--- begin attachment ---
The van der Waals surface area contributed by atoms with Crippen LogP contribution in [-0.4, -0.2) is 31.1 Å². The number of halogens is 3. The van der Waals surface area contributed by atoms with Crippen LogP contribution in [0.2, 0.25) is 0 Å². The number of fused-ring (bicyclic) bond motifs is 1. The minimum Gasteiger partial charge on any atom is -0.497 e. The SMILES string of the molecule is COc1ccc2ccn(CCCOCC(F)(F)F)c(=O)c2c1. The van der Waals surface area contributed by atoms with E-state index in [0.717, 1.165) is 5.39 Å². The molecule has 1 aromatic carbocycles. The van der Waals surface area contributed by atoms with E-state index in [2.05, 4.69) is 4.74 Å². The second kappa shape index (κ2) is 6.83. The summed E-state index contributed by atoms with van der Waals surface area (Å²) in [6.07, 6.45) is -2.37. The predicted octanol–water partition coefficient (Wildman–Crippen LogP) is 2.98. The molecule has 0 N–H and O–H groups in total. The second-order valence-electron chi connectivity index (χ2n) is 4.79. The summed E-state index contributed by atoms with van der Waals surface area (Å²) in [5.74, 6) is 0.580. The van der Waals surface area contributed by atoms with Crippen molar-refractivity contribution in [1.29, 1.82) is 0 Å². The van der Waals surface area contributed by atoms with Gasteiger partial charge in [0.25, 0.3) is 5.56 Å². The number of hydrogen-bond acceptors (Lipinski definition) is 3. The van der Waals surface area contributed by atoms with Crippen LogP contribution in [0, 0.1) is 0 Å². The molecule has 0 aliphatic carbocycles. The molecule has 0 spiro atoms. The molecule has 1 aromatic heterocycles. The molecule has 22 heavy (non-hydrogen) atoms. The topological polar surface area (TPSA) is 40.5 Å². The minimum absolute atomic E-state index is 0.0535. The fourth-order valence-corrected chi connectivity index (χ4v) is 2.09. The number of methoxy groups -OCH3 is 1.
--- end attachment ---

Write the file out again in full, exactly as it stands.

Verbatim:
The van der Waals surface area contributed by atoms with Crippen LogP contribution in [-0.4, -0.2) is 31.1 Å². The number of halogens is 3. The van der Waals surface area contributed by atoms with Crippen LogP contribution in [0.2, 0.25) is 0 Å². The number of fused-ring (bicyclic) bond motifs is 1. The minimum Gasteiger partial charge on any atom is -0.497 e. The SMILES string of the molecule is COc1ccc2ccn(CCCOCC(F)(F)F)c(=O)c2c1. The van der Waals surface area contributed by atoms with E-state index in [0.717, 1.165) is 5.39 Å². The molecule has 1 aromatic carbocycles. The van der Waals surface area contributed by atoms with E-state index in [2.05, 4.69) is 4.74 Å². The second kappa shape index (κ2) is 6.83. The summed E-state index contributed by atoms with van der Waals surface area (Å²) in [6.07, 6.45) is -2.37. The predicted octanol–water partition coefficient (Wildman–Crippen LogP) is 2.98. The molecule has 0 N–H and O–H groups in total. The second-order valence-electron chi connectivity index (χ2n) is 4.79. The summed E-state index contributed by atoms with van der Waals surface area (Å²) in [5.74, 6) is 0.580. The van der Waals surface area contributed by atoms with Crippen molar-refractivity contribution in [1.29, 1.82) is 0 Å². The van der Waals surface area contributed by atoms with Gasteiger partial charge in [0.25, 0.3) is 5.56 Å². The number of hydrogen-bond acceptors (Lipinski definition) is 3. The van der Waals surface area contributed by atoms with Crippen LogP contribution in [0, 0.1) is 0 Å². The molecule has 0 aliphatic carbocycles. The molecule has 0 spiro atoms. The molecule has 1 aromatic heterocycles. The molecule has 22 heavy (non-hydrogen) atoms. The topological polar surface area (TPSA) is 40.5 Å². The minimum absolute atomic E-state index is 0.0535. The fourth-order valence-corrected chi connectivity index (χ4v) is 2.09. The number of methoxy groups -OCH3 is 1.